PP2A is one of the major regulators of pathway coordination to maintain synaptic plasticity in the brain. Interestingly, methylation defects and PP2A-PME complexes are suggested to play a role in the cause of Alzheimer’s Disease and memory loss. Methylation defects leading to defective phosphatase activity of PP2A leads to accumulation of a phosphorylated subunit of the structural protein microtubule. In this phosphorylated form, the filaments used to keep axons structurally sound collapse and lead to loss of normal synapses. Therefore, molecular memory in the form of methylation plays a vital role in promoting normal brain activity and its disruption can ultimately lead to dementia. 

Chicken, meet egg. Egg, meet chicken.

So, from bacteria to human, carboxyl methylation is necessary for memory. Did these pathways evolve individually in parallel, or did the memory we have today originate in the predominant lifeforms found within us?

 

Suggested Reading

Li and Stock. (2009) Biol. Chem. 390: 1067-1096. DOI 10.1515/BC.2009.133

Animated GIF: Bacteria swimming

animated GIF bacteria, animated GIF, microbiology
Azospirillum brasilense cells swimming in an oxygen gradient. Magnified 40X

I’ve spoke a lot lately about bacterial chemotaxis. I wanted to give you a taste of the real deal. These cells are happily navigating the medium with many swimming in circles, a phenotype of Azospirillum brasilense cells prior to cell aggregation (grouped cells).

 

Citations:

Qi, X. et al. Swimming motility plays a key role in the stochastic dynamics of cell clumping. (2013) Physical Biology 10: 026005. Link

Bible, AN., Russell, MH., Alexandre, G. The Azospirillum brasilense Che1 chemotaxis pathway controls swimming velocity, which affects transient cell-to-cell clumping. (2012) Journal of Bacteriology 194: 3343. Link

MyTH: Week 5 focus is Pseudomonas aeruginosa

Time again for My Tiny Highlight (MyTH) of a particular bacterium. This week is the infamous Pseudomonas aeruginosa. This trooper can be found almost anywhere on earth due to its ability to use all kinds of material as food including diesel and jet fuel. Most of us know it as a common infection you get while in the hospital because it is so darn hard to kill. If you know someone that suffers from cystic fibrosis, this bacterium can be fatal as it is commonly found in the lungs of these patients causing pneumonia. I personally learned about this bacterium in school when talking about hot tubs due to its resistance to disinfectants.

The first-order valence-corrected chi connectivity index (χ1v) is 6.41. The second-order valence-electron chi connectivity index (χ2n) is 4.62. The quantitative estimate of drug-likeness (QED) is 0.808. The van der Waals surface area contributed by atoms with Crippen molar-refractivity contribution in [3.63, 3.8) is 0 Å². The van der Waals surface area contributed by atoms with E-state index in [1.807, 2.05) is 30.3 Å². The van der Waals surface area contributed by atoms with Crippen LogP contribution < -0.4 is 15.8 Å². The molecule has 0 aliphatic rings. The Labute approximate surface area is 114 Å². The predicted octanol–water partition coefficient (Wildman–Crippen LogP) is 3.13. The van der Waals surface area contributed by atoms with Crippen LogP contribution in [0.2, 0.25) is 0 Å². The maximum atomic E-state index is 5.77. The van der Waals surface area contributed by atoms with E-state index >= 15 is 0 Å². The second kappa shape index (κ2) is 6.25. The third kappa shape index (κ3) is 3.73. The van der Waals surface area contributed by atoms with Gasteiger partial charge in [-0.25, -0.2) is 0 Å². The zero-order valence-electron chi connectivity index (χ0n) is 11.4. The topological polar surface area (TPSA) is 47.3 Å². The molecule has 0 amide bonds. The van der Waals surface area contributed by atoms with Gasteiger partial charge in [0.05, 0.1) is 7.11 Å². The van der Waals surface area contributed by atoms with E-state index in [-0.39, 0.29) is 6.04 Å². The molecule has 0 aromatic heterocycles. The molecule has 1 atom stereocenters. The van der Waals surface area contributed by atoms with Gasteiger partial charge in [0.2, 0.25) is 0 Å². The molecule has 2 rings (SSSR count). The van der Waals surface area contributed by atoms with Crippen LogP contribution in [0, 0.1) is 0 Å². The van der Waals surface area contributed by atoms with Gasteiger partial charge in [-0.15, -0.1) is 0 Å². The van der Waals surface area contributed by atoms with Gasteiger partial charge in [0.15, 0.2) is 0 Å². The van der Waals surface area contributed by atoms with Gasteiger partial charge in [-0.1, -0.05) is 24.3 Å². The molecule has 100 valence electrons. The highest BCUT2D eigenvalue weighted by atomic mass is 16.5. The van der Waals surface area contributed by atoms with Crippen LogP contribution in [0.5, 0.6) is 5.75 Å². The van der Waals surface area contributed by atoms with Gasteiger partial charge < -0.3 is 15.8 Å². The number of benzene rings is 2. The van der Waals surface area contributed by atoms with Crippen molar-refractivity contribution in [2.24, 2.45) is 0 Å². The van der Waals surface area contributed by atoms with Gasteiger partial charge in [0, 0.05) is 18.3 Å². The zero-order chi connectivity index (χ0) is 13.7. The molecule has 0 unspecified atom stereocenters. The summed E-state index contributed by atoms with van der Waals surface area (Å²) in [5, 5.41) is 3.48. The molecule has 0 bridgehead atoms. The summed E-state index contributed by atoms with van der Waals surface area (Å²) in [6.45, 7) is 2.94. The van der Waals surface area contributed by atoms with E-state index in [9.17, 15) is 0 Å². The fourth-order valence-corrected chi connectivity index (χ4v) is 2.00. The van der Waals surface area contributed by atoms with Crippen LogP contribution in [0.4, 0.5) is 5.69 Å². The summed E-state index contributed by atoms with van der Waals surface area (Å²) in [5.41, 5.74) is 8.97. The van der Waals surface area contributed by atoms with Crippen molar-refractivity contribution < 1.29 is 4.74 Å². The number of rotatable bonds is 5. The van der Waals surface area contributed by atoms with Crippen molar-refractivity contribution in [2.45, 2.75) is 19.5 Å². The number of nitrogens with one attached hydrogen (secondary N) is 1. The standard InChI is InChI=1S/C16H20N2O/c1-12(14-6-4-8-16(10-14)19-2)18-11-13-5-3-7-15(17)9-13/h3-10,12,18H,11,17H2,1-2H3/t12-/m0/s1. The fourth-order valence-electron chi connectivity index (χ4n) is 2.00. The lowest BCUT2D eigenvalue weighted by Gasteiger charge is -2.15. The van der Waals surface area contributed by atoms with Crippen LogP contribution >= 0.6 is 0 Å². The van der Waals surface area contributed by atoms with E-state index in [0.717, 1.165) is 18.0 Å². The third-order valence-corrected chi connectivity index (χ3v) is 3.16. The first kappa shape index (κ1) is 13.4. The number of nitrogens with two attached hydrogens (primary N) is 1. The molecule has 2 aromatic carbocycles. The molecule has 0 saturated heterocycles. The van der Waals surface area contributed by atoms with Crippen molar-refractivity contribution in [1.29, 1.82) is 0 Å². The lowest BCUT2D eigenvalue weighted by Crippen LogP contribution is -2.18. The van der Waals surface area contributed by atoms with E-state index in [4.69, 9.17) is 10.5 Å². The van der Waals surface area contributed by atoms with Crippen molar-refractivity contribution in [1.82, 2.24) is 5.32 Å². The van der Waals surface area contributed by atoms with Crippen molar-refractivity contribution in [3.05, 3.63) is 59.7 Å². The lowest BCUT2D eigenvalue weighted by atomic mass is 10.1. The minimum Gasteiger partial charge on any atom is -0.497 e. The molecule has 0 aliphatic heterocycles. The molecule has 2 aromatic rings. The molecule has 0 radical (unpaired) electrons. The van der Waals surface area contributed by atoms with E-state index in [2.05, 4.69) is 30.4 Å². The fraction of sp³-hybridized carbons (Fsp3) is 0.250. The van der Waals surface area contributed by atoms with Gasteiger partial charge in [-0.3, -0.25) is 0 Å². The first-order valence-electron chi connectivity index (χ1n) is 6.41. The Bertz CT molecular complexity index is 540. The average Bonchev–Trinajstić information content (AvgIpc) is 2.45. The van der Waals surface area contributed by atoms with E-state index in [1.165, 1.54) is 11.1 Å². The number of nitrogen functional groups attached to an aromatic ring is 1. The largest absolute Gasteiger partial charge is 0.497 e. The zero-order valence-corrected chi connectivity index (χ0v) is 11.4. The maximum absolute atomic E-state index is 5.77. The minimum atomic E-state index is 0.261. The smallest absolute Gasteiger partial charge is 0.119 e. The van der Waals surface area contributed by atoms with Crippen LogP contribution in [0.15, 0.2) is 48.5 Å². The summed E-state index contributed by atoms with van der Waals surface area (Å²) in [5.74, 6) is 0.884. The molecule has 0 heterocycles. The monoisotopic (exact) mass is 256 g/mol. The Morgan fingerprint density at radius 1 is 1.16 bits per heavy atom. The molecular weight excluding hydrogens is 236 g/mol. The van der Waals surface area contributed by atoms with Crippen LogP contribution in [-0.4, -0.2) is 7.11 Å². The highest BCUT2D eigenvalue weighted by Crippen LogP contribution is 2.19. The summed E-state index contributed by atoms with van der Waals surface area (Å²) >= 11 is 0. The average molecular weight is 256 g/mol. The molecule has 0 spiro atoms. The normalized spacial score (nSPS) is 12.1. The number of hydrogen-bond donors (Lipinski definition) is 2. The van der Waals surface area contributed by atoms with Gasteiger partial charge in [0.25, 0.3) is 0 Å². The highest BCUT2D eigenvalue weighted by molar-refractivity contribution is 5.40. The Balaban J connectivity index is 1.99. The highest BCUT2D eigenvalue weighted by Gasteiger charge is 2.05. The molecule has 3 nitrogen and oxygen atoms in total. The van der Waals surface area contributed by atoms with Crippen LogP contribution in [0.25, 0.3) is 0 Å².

P. aeruginosa is one of the most famous microbes for forming biofilms. A biofilm is a group of cells that attach to each other and to some surface usually by secretion of sticky sugars from the cells. A common sticky sugar, or exopolysaccharide (EPS), excreted by P. aeruginosa is alginate, an uncommon sugar for bacteria since it is most commonly found associated with brown algae. Its existence in Pseudomonas has led to significant knowledge about the synthesis of alginate (alginate biosynthesis; another ring in the bacterial circus). This knowledge is leading to novel medical applications for alginate.

P. aeruginosa is also known for its role in a multicellular behavior which seems strange for a single-celled organism but is becoming more and more common. Quorum sensing was first described over 40 years ago. I beg you to check out Bonnie Bassler‘s TED talk about this. QS is how single cell bacteria are able to send signals into the environment to communicate with members of their own species and with other types of bacteria as a way to assess their population.

Another feature of P. aeruginosa is their modes of transportation, i.e. motility. P. aeruginosa has two major modes of getting around their environment, swimming motility with flagella or “twitching motility” on a surface using Type IV pili. We have discussed flagellar motility before (Chemotaxis). Type IV pili (TFP) is different. Pili are somewhat similar to flagella because they protrude out of the cell and are used to move around. Unlike flagella, pili don’t rotate but rather extend out before retracting back to the cell pulling the cell in the direction of the pili tip. The coordination of pili extension and retraction is guided by a chemotaxis-like pathway. Many bacteria have evolved to use chemotaxis proteins that have adapted to new roles within the cell.

I will end this MyTH with a special shout out to one of my favorite researchers, Carrie Harwood. Caroline Harwood is a professor at the University of Washington in Seattle. Carrie’s daughter suffers from cystic fibrosis and this led to Carrie’s curiosity in P. aeruginosa. She is a pioneer and a role model for many female scientists including Becky Parales. For her tireless career, Carrie was inducted into the National Academy of Science a few years back. A recognition well deserved.

Pseudomonas aeruginosa scientist Carrie Harwood. One of the nicest people in Science!
Pseudomonas aeruginosa scientist Carrie Harwood. One of the nicest people in Science!